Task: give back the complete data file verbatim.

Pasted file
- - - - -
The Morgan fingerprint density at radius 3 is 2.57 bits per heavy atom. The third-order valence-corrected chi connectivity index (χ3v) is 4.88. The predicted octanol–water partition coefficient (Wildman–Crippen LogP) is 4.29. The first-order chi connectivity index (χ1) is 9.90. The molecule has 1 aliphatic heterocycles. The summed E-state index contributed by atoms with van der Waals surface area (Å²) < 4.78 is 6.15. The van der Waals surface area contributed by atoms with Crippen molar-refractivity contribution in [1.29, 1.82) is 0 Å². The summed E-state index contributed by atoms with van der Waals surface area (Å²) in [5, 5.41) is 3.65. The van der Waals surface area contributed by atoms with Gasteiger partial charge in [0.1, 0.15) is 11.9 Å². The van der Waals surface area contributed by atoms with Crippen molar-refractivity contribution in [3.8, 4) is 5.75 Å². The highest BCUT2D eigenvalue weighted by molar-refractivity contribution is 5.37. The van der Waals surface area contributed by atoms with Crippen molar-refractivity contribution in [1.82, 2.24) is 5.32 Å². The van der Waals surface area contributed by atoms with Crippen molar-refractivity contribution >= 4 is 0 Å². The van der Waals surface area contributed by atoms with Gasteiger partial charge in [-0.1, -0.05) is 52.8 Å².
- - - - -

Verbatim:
The Morgan fingerprint density at radius 3 is 2.57 bits per heavy atom. The third-order valence-corrected chi connectivity index (χ3v) is 4.88. The predicted octanol–water partition coefficient (Wildman–Crippen LogP) is 4.29. The first-order chi connectivity index (χ1) is 9.90. The molecule has 1 aliphatic heterocycles. The summed E-state index contributed by atoms with van der Waals surface area (Å²) < 4.78 is 6.15. The van der Waals surface area contributed by atoms with Crippen molar-refractivity contribution in [1.29, 1.82) is 0 Å². The summed E-state index contributed by atoms with van der Waals surface area (Å²) in [5, 5.41) is 3.65. The van der Waals surface area contributed by atoms with Gasteiger partial charge in [0.1, 0.15) is 11.9 Å². The van der Waals surface area contributed by atoms with Crippen molar-refractivity contribution in [3.8, 4) is 5.75 Å². The highest BCUT2D eigenvalue weighted by molar-refractivity contribution is 5.37. The van der Waals surface area contributed by atoms with Crippen molar-refractivity contribution in [1.82, 2.24) is 5.32 Å². The van der Waals surface area contributed by atoms with Crippen molar-refractivity contribution >= 4 is 0 Å². The van der Waals surface area contributed by atoms with Gasteiger partial charge in [-0.1, -0.05) is 52.8 Å².